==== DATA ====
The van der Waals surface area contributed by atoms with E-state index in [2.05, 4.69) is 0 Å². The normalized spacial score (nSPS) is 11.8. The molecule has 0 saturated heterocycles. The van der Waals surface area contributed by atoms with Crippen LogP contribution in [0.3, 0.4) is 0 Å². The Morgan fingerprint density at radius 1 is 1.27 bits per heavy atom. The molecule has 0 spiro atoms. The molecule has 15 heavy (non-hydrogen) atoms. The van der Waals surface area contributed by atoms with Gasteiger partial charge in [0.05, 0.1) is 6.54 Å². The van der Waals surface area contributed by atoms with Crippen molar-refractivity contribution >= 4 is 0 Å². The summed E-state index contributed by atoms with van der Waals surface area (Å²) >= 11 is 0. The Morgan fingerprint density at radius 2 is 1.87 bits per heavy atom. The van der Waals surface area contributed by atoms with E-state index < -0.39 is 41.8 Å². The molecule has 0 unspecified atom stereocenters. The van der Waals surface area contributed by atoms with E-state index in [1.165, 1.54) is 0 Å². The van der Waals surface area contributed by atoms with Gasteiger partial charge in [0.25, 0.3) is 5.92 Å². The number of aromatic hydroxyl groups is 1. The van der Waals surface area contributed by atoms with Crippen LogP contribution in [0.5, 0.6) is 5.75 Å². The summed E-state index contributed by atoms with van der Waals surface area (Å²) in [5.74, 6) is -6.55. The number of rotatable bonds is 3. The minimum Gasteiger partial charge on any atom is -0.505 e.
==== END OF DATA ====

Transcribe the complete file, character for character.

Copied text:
The van der Waals surface area contributed by atoms with E-state index in [2.05, 4.69) is 0 Å². The normalized spacial score (nSPS) is 11.8. The molecule has 0 saturated heterocycles. The van der Waals surface area contributed by atoms with Crippen LogP contribution in [0.3, 0.4) is 0 Å². The Morgan fingerprint density at radius 1 is 1.27 bits per heavy atom. The molecule has 0 spiro atoms. The molecule has 15 heavy (non-hydrogen) atoms. The van der Waals surface area contributed by atoms with Gasteiger partial charge in [0.05, 0.1) is 6.54 Å². The van der Waals surface area contributed by atoms with Crippen molar-refractivity contribution >= 4 is 0 Å². The summed E-state index contributed by atoms with van der Waals surface area (Å²) >= 11 is 0. The Morgan fingerprint density at radius 2 is 1.87 bits per heavy atom. The van der Waals surface area contributed by atoms with E-state index < -0.39 is 41.8 Å². The molecule has 0 unspecified atom stereocenters. The van der Waals surface area contributed by atoms with E-state index in [1.165, 1.54) is 0 Å². The van der Waals surface area contributed by atoms with Gasteiger partial charge in [0.25, 0.3) is 5.92 Å². The number of aromatic hydroxyl groups is 1. The van der Waals surface area contributed by atoms with Crippen LogP contribution in [0.5, 0.6) is 5.75 Å². The summed E-state index contributed by atoms with van der Waals surface area (Å²) in [5.74, 6) is -6.55. The number of rotatable bonds is 3. The minimum Gasteiger partial charge on any atom is -0.505 e.